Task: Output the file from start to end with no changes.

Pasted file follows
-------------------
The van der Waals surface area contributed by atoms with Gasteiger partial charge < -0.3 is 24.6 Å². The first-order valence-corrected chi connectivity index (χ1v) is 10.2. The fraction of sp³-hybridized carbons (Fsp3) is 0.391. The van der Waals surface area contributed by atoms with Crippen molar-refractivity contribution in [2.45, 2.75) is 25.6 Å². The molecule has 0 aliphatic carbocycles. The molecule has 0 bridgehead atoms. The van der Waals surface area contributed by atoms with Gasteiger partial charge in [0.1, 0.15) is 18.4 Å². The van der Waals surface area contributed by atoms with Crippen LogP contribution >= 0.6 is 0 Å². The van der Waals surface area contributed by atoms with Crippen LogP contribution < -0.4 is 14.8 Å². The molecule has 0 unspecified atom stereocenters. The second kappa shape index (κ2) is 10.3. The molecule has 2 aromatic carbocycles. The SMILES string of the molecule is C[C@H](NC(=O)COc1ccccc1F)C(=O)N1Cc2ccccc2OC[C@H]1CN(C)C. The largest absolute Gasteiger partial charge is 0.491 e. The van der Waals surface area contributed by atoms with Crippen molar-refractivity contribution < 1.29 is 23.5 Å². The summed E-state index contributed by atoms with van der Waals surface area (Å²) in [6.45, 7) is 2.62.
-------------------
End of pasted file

The van der Waals surface area contributed by atoms with Gasteiger partial charge < -0.3 is 24.6 Å². The first-order valence-corrected chi connectivity index (χ1v) is 10.2. The fraction of sp³-hybridized carbons (Fsp3) is 0.391. The van der Waals surface area contributed by atoms with Crippen molar-refractivity contribution in [2.45, 2.75) is 25.6 Å². The molecule has 0 aliphatic carbocycles. The molecule has 0 bridgehead atoms. The van der Waals surface area contributed by atoms with Gasteiger partial charge in [0.1, 0.15) is 18.4 Å². The van der Waals surface area contributed by atoms with Crippen LogP contribution >= 0.6 is 0 Å². The van der Waals surface area contributed by atoms with Crippen LogP contribution < -0.4 is 14.8 Å². The molecule has 0 unspecified atom stereocenters. The second kappa shape index (κ2) is 10.3. The molecule has 2 aromatic carbocycles. The SMILES string of the molecule is C[C@H](NC(=O)COc1ccccc1F)C(=O)N1Cc2ccccc2OC[C@H]1CN(C)C. The largest absolute Gasteiger partial charge is 0.491 e. The van der Waals surface area contributed by atoms with Crippen molar-refractivity contribution < 1.29 is 23.5 Å². The summed E-state index contributed by atoms with van der Waals surface area (Å²) in [6.45, 7) is 2.62.